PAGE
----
Plain Sight, a mobile app that helps users connect at events and in the job market, launched last week in Detroit and on app stores after attracting $500,000 in funding from investors including the chairman of Quicken Loans.
App founder and CEO James Chapman, 34, hopes to raise another $1 million in seed funding. It doesn’t hurt that his lead pre-seed investor is Quicken Loans chairman and billionaire businessman Dan Gilbert.
Chapman is the former director of entrepreneurship for Quicken Loans Community Fund, the philanthropic arm the mortgage giant, CrainsDetroit reported.
As director of entrepreneurship, Chapman launched the first-ever Detroit Demo Day which, in three years, provided nearly $4 million in funding to small businesses throughout the city — mostly minority and woman-owned. Before moving to Detroit, Chapman ran a workspace in his hometown of Chattanooga from 6 p.m. to midnight for side-hustlers who work full-time during the day, according to his website.
Plain Sight helps users connect in real time in shared spaces. It’s designed to help people find new clients, recruits, and collaborators.
“The way we work is rapidly changing, but the way we actually connect with people is still a broken process,” Chapman said, according to a report in Detroit business journal DBusiness.
“Oftentimes, the exact person that we need to meet, the exact person that could open up a door for us to get on the other side of success, goes to the same coffee shop as us, is in the same airport, or at the same restaurant. They are hiding in plain sight,” Chapman said. “We are on a mission to eliminate any missed opportunities and help the go-getters of the world find their next thing – or the next big thing.”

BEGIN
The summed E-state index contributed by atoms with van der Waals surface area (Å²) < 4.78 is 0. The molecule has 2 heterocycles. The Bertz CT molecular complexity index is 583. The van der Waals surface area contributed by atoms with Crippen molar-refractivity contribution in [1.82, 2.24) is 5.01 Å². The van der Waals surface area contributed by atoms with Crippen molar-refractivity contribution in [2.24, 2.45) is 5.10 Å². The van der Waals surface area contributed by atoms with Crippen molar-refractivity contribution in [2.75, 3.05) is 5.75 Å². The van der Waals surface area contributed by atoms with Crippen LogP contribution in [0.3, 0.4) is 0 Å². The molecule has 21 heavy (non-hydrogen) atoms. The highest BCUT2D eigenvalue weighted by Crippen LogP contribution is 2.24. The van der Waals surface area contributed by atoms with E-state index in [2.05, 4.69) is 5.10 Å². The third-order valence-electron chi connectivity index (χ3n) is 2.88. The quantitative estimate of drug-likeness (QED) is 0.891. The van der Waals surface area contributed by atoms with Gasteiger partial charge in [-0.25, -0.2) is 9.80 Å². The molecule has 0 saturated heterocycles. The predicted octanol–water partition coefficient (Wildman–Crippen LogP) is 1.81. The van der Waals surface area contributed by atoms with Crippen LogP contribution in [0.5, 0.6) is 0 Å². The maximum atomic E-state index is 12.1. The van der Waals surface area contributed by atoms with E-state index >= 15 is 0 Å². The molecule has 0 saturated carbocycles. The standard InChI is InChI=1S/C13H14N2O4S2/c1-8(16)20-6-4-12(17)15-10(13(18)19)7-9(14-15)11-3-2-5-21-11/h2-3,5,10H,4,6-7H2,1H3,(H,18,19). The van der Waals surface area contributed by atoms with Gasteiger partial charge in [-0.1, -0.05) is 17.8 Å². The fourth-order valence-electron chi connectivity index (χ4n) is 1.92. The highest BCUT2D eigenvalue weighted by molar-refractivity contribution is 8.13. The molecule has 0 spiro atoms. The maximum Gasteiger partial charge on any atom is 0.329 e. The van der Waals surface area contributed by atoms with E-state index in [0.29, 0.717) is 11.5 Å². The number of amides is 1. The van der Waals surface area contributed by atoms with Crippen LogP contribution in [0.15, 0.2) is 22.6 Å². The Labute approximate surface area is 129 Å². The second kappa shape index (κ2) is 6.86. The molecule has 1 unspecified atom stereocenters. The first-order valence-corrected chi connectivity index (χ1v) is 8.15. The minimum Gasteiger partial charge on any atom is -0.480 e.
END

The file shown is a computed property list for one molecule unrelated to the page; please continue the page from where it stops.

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Plain Sight allows people to be intentional about where and who they connect with – at least that’s the plan.
The app has two potential revenue streams: from event space owners and users. Neither pay for the app yet. In 2020, business owners can pay to advertise restaurants, bars and banquet halls as meet-up spaces for the Plain Sight community.
“People tell me all the time that for them to reach success, they need a proper seat at the table or to know the right rooms to be in,” Chapman said. “There are a lot of talented people that go unnoticed. If you have the skills and ideas to be successful, you shouldn’t be stifled because you weren’t born in a certain zip code or family.”
Chapman told Crains that he sees an opportunity to help establish Detroit as a Midwest tech hub — especially for Black founders — as more entrepreneurs flee the overcrowded and expensive West Coast.